I am in the dental field and I can answer your question....
It is common to have a small bone spur or two after an extraction. Most of the time they work themselves out or are easily removed by the dentist. However, if you are having multiple bone spurs or especially if they are larger than say an 1/8th of an inch, then it would be a good idea to take an xray of that area.
Sometimes when a tooth is extracted the bone which is generally ridged and intact is splintered. This occurs when the bone is diseased and/or there is either too much force or improper usage of the instruments or inadequate luxation (gentle loosening of the tooth from the bone). It can also occur when the bony ridge is diseased to the point where a portion of the bone is literally not present anymore. Depending on the severity of the splintering, pieces of the bone will poke through the gum at different times. Sometimes it's months, even years after an extraction before a splinter comes out.
Bony protrusions or over growth of bone called Tori (for short) form on the palate and on the inside of the mouth between the teeth and the tongue. Bony protrusions called Buccal Exostosis form between the teeth and the cheek. They vary in size and most people have no idea they even have them until a dentist mentions it! They are a developmental abnormality of the bone and generally do not cause any problems unless they grow very large, impede on speaking or eating or interfere with wearing a denture. A long term chronic clenching/bruxing habit will cause these bony areas to grow as the vibration from the constant gnawing of the teeth together stimulates the growth of new bone cells.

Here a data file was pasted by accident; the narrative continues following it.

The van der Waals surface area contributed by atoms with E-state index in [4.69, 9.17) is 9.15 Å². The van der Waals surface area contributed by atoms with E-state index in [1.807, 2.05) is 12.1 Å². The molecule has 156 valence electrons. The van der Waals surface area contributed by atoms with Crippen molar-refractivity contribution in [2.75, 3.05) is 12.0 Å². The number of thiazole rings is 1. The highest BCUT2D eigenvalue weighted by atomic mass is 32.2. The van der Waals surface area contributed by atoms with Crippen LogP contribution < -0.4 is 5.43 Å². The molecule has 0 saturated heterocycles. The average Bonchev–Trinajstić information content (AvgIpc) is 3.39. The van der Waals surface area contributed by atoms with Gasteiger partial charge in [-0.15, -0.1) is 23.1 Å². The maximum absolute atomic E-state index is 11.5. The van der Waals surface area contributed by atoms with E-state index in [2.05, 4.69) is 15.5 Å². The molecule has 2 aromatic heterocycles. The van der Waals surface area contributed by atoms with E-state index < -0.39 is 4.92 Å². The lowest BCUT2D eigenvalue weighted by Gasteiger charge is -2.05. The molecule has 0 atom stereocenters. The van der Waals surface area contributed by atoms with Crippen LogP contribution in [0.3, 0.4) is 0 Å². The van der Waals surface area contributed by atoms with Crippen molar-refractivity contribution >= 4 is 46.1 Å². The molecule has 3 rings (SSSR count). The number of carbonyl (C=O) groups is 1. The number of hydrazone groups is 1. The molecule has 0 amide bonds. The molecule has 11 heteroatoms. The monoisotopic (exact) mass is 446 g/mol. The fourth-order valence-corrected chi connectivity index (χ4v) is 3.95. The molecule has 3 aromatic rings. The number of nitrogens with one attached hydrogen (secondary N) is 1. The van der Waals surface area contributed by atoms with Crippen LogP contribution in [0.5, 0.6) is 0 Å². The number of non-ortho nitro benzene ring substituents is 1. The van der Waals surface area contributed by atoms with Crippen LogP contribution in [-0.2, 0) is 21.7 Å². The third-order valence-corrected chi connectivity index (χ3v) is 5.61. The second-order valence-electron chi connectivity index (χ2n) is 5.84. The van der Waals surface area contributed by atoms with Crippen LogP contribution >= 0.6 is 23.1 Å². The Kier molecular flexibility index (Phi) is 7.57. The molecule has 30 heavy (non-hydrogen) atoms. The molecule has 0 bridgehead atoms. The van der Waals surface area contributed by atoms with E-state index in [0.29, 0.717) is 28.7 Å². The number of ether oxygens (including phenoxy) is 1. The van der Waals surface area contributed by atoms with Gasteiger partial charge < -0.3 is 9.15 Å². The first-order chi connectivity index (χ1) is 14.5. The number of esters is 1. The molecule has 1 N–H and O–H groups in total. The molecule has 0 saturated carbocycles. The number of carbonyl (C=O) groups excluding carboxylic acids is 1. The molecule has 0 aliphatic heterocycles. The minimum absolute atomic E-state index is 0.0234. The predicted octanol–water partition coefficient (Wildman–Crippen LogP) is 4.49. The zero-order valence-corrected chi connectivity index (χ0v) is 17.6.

The gum tissue that covers these growths can be easily injured by eating sharp foods, hitting them with a tooth brush, and during dental treatment. The sores can become quite uncomfortable and painful until they heal. If you have a clenching or grinding problem, it is best to speak to your dentist about that so he can make you an appliance that you can wear at night to help alleviate the pressure off of your teeth.
Again, to answer your original question... I would suggest to have an xray done of the extraction site to monitor the healing of the bone.
Originally Posted by BarbaraG
I had a traumatic extraction of #31, 2 months ago, after a failed retreatment root canal. I have had recurring bone “splinter/spurs” and jaw pain ever since. The first “splinter” was easily removed by my dentist and I felt relief of pain almost immediately. It was short lived because again I felt I was “cutting” a “tooth” from the tongue side of my jaw bone. I patiently waited for the “splinter” to work its way out but it didn’t and my dentist surgically removed the bone “spur” last Monday with the promise that “It isn’t normal for them to form this far out” and “We got it this time”. I again feel the end of a bone spur sticking out (with the temperature sensitivity that accompanies the pain) and the sensation of "cutting" of a larger piece at the base of # 30. I also have boney growths (Torres?) on my lower jaw. How can this be treated or the formation of bone stopped??? What is the end result?